Civil War in the media

Excellent new scenario book for Regimental Fire & Fury ACW gaming!

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Author and wargaming expert Rich Hasenauer, a member of the HMGS Legion of Honor, has produced the first in what we at the Johnny Reb Gaming Society hope will be a long series of fantastic, full-color scenario books for his popular rules set, Regimental Fire & Fury.  If the quality of this first offering is a hint of what is to come, we are in for a real treat as this series progresses through the war.

Regimental Fire & Fury Civil War Battles Scenarios, Volume 1: 1861-1862 is a welcome addition to my library of scenario books for regimental-level ACW gaming. Rich presents 11 different battles, some of which have multiple scenarios to depict portions of the larger fighting on a manageable scale. These range in chronological order from Big Bethel in 1861 to Prairie Grove in 1862, and represent both the Eastern and Western Theaters of the war. He also presents some optional rules which the gamer may incorporate into these scenarios, or into any other RFF game. The most interesting of these is his take on deploying and using skirmish lines in an RFF game, as well as the use of extended lines and twilight/night game turns. These are elements which have evolved from the wider usage of RFF and extensive playtesting among a variety of gaming groups.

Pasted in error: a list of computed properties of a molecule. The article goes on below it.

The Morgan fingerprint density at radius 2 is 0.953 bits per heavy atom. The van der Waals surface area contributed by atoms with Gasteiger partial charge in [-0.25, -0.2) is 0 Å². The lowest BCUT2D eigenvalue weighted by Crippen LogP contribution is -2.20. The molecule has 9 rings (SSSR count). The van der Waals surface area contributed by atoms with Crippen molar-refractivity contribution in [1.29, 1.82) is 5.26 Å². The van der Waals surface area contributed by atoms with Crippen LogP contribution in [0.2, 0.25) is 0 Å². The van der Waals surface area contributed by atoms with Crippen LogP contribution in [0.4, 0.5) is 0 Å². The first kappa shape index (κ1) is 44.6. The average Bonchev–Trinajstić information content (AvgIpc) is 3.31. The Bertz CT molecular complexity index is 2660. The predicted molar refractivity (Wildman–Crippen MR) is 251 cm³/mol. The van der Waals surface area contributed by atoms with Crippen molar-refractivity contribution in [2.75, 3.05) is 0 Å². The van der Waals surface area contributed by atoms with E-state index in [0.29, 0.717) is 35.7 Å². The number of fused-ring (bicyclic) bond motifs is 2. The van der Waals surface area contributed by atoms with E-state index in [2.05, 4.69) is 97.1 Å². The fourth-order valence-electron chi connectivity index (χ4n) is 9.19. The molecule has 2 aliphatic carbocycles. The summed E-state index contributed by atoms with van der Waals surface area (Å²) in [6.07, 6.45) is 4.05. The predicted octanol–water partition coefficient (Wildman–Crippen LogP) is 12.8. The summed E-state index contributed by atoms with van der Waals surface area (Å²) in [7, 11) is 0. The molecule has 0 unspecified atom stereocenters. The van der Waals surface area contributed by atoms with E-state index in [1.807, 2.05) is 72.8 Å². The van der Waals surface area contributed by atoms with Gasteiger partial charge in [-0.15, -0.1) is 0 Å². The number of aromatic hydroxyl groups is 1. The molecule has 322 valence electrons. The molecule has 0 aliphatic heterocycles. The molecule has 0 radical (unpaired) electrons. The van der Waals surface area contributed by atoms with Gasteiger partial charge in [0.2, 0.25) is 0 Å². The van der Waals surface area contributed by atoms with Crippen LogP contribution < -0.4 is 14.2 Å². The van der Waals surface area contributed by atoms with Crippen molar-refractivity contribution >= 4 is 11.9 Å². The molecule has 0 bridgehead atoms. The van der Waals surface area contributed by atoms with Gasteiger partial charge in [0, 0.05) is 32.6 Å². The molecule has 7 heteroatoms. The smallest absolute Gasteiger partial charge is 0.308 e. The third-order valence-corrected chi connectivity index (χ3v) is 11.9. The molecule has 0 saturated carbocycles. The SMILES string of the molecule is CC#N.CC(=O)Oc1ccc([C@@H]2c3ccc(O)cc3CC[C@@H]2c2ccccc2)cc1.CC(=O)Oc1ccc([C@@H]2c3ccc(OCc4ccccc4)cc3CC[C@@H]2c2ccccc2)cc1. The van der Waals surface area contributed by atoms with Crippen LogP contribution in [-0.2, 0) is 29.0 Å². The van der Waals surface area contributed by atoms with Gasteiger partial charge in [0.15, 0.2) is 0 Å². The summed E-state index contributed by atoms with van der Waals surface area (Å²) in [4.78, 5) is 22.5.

As with the original Regimental Fire & Fury rules book, this new supplement is printed on glossy coated-two side enamel paper, enabling crisp reproduction of the photographs, maps, and images. The images show several of Rich’s fantastic miniature wargames in progress, and help visualize how to layout the gaming table for each scenario. Having retired in 2011, he now has more time to devote to his hobbies, and with more than 2,000 copies of RFF sold, he has a devoted following who will look forward to his continued efforts in the years to come.